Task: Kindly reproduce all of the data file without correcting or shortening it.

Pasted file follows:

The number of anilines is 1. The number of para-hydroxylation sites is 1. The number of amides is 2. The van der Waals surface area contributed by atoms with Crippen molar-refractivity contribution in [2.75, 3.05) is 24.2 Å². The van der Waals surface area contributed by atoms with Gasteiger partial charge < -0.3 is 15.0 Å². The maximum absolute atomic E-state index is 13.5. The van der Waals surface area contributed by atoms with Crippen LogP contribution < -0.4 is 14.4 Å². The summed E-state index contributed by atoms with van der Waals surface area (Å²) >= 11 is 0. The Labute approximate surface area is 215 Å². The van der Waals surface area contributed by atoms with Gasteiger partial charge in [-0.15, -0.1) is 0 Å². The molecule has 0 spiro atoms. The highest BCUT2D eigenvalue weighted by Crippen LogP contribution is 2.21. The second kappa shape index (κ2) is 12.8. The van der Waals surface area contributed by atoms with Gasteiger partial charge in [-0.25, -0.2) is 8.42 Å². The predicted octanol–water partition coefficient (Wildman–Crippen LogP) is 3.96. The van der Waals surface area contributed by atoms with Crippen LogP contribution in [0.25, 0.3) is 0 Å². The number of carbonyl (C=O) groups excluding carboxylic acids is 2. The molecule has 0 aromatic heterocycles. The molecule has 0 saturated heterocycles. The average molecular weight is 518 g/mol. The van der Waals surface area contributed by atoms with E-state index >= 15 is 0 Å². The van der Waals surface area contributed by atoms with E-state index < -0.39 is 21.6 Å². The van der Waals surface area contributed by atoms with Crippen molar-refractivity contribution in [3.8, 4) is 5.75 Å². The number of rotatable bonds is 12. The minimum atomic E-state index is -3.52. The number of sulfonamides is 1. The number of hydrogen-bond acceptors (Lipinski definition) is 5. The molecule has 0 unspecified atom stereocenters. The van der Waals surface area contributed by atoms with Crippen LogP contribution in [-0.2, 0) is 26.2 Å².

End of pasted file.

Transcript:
The number of anilines is 1. The number of para-hydroxylation sites is 1. The number of amides is 2. The van der Waals surface area contributed by atoms with Crippen molar-refractivity contribution in [2.75, 3.05) is 24.2 Å². The van der Waals surface area contributed by atoms with Gasteiger partial charge < -0.3 is 15.0 Å². The maximum absolute atomic E-state index is 13.5. The van der Waals surface area contributed by atoms with Crippen LogP contribution < -0.4 is 14.4 Å². The summed E-state index contributed by atoms with van der Waals surface area (Å²) >= 11 is 0. The Labute approximate surface area is 215 Å². The van der Waals surface area contributed by atoms with Gasteiger partial charge in [-0.15, -0.1) is 0 Å². The molecule has 0 spiro atoms. The highest BCUT2D eigenvalue weighted by Crippen LogP contribution is 2.21. The second kappa shape index (κ2) is 12.8. The van der Waals surface area contributed by atoms with Gasteiger partial charge in [-0.25, -0.2) is 8.42 Å². The predicted octanol–water partition coefficient (Wildman–Crippen LogP) is 3.96. The van der Waals surface area contributed by atoms with Crippen LogP contribution in [0.25, 0.3) is 0 Å². The number of carbonyl (C=O) groups excluding carboxylic acids is 2. The molecule has 0 aromatic heterocycles. The molecule has 0 saturated heterocycles. The average molecular weight is 518 g/mol. The van der Waals surface area contributed by atoms with E-state index >= 15 is 0 Å². The van der Waals surface area contributed by atoms with E-state index < -0.39 is 21.6 Å². The van der Waals surface area contributed by atoms with Crippen molar-refractivity contribution in [3.8, 4) is 5.75 Å². The number of rotatable bonds is 12. The minimum atomic E-state index is -3.52. The number of sulfonamides is 1. The number of hydrogen-bond acceptors (Lipinski definition) is 5. The molecule has 0 unspecified atom stereocenters. The van der Waals surface area contributed by atoms with Crippen LogP contribution in [-0.2, 0) is 26.2 Å².